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Death of Former Member: Expressions of Sympathy (Continued)

Wednesday, 26 November 2014

Dáil Éireann Debate
Vol. 859 No. 2

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(Speaker Continuing)

[The Taoiseach: Information on Enda Kenny Zoom on Enda Kenny] How many people around the country have thumbed through those pages looking at the photographs of the different constituencies and the different parties, the first count, the second count, the elimination process and eventually the line-up of those elected? It is an extraordinary series of books, encompassing an entire social and political history throughout the country.

Sadly along with Ted Nealon, this month the nation mourns the loss of another great broadcasting icon, the presenter, author and academic Brian Farrell. On Irish television in black and white in the early days of the 1960s Ted Nealon and Brian Farrell worked very closely together on the current affairs programme "7 Days". Many men and women now in their late 40s, 50s and 60s remember the silence that was called for in the kitchen or the sitting room that the "7 Days" programme demanded and got. Brian and Ted made necessary - even compulsive - viewing in what were often difficult times for our country.

I recall when Ted Nealon, God rest him, was appointed as a Minister of State. He was invited to speak in the Imperial Hotel in Castlebar, where Michael Davitt held many of his meetings after the Land League was started, to talk on the vista that lay ahead for agriculture. He gave a strong presentation on what was in store for farmers. At the end of the Minister of State's contributions the chairman on the night called for questions. The question had nothing to do with the Minister of State's presentation on the agricultural vista that lay ahead, but asked whether the Minister of State would be in a position to re-infect the rabbits in Ballyglass with myxomatosis as they had eaten all the ditches in the surrounding parish. This is one of the many stories Ted Nealon used to love to recount and be involved in through his enjoyment of politics.

To Jo, Feargal, Louise and the extended family, I offer our heartfelt thanks for his contribution to Ireland and to politics. I express our deepest sympathy. It was an honour to serve with him in the House and to enjoy his company, and to learn from his journalistic and broadcasting brain about the science of politics and what made it work for him. Go ndéanfaidh Dia trócaire ar a anam dílis.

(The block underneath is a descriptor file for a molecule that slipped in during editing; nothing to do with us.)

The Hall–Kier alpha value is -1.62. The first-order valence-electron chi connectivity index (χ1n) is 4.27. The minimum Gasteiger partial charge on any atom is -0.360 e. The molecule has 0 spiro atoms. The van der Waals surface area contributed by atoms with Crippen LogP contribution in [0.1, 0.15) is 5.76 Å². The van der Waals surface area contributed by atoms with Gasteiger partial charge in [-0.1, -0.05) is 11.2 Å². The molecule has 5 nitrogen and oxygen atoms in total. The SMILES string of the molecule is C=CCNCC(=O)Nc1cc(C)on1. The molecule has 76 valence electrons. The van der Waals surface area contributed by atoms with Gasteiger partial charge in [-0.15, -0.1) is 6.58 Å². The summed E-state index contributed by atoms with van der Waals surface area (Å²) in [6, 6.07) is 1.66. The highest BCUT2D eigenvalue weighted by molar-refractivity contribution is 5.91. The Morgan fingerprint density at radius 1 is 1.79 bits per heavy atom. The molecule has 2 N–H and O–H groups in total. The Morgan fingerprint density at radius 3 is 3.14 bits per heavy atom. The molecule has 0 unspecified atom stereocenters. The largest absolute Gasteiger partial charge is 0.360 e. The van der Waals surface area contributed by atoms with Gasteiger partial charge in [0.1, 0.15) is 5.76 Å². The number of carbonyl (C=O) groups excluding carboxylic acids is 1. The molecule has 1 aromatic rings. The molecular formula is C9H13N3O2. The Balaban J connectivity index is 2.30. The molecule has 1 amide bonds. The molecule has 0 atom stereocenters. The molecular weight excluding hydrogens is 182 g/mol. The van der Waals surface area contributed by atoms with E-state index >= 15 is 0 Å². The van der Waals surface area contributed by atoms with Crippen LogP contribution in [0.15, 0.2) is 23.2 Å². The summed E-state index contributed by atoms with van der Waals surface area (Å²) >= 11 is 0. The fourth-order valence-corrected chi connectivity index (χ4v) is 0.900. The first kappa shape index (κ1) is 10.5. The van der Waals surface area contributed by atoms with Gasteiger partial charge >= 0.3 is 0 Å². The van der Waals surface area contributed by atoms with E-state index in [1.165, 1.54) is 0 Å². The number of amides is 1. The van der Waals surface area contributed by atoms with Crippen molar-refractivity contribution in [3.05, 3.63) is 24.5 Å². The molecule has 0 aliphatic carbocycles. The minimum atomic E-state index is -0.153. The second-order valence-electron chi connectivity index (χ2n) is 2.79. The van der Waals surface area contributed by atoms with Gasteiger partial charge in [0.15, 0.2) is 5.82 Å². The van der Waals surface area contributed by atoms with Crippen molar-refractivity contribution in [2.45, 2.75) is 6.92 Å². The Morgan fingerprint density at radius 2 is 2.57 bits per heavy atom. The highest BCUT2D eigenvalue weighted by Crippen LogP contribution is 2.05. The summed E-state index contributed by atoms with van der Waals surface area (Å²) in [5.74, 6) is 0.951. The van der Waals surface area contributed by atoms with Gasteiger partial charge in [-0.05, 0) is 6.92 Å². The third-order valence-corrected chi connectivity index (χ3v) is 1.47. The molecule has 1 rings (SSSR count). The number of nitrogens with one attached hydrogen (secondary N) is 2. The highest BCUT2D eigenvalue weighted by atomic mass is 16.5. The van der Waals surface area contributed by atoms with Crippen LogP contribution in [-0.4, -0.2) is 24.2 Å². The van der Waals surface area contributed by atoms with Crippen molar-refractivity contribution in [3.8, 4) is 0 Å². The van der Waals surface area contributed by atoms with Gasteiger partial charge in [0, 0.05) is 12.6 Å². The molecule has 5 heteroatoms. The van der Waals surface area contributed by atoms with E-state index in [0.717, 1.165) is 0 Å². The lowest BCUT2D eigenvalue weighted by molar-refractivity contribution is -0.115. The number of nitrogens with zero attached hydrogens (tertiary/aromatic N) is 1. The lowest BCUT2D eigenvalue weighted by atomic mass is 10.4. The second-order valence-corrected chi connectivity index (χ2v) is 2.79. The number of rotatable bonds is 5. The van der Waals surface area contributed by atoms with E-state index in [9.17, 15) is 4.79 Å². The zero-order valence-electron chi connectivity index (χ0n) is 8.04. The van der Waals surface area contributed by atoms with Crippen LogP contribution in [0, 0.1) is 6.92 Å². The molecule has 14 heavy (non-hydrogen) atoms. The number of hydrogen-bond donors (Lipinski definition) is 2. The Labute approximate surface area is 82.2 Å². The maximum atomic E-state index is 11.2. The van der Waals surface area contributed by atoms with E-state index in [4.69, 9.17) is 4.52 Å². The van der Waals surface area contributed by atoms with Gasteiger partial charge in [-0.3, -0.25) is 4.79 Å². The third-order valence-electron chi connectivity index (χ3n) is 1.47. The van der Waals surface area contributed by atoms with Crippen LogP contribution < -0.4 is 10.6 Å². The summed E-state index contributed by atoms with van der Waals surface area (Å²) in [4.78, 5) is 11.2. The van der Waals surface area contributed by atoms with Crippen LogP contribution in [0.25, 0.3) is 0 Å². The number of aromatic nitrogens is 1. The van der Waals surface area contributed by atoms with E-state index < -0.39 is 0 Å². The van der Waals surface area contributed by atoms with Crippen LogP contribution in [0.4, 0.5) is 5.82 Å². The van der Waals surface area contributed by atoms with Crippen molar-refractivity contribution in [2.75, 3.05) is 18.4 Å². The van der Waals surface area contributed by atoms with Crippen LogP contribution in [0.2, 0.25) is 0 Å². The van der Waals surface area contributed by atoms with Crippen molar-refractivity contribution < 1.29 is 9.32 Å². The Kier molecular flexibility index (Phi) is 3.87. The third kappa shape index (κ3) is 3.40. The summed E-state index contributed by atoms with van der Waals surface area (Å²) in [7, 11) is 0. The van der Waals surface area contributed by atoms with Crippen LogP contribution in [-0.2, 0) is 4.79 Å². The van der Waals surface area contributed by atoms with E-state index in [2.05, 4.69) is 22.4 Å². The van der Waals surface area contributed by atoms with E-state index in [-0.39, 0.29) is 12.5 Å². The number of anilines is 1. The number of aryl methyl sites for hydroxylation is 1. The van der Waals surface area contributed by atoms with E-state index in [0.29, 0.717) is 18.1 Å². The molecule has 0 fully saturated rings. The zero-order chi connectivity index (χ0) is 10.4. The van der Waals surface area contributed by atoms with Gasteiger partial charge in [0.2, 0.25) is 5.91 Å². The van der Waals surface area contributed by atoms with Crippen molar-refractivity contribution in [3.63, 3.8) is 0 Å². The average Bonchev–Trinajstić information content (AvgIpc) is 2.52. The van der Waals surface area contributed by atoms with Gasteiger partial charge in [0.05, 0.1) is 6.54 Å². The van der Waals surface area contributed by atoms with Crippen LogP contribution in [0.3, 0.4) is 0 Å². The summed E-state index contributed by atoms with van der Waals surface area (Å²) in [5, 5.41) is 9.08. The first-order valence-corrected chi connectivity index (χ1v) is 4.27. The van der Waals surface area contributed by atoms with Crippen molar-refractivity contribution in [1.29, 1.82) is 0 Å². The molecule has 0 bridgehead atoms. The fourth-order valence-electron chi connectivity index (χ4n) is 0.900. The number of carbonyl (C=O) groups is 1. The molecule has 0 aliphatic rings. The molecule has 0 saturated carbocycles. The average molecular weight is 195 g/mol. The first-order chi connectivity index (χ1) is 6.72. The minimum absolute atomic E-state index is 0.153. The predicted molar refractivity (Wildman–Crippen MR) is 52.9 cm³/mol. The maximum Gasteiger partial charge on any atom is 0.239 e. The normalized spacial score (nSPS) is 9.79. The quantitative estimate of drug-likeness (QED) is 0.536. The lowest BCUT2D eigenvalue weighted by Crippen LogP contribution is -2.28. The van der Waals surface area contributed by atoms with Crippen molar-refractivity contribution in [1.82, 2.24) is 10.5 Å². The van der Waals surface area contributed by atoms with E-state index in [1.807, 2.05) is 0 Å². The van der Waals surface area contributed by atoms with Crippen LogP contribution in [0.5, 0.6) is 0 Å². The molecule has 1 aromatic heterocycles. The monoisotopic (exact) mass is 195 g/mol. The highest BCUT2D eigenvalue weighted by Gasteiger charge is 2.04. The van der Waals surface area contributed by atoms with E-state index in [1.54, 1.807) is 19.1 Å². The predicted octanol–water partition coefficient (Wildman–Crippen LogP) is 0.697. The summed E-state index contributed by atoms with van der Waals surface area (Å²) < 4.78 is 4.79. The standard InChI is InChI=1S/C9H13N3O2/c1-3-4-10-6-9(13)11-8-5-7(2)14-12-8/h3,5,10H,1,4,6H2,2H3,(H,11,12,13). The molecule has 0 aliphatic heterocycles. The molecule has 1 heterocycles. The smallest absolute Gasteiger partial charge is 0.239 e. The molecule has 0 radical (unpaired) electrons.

Minister for Public Expenditure and Reform (Deputy Brendan Howlin): Information on Brendan Howlin Zoom on Brendan Howlin On behalf of the Labour Party, I join the Taoiseach in expressing our sympathy to the family of the late Ted Nealon.

  Ted, as the Taoiseach indicated, was first elected as Fine Gael Deputy for Sligo-Leitrim in 1981. He was appointed Minister of State at the Department of Agriculture in the Fine Gael-Labour Party Government of 1981-82, and went on to serve as Minister of State with responsibility for arts and culture in 1983 - a period that will be very well remembered - and Minister of State at the Department of Posts and Telegraphs.

  Ted Nealon carved that rare path from prominent current affairs journalist and broadcaster to Minister of State. His journey on that route was marked by excellence in journalism and service - and love as the Taoiseach has said - as Deputy for his native Sligo-Leitrim constituency.

  Ted spoke with an authoritative voice, and was convincing and knowledgeable about public affairs and about the business of politics. His success in journalism saw him presented with a Jacob’s Award, which was bestowed on those who had given an outstanding contribution to Irish television. He received the award for his anchoring of RTE’s coverage of the 1973 general election, a ground-breaking time in Irish politics. He was a pioneer of broadcasting in Ireland, and brought that deep understanding of political and social affairs to politics and service not only of his native county and constituency, but also of the country.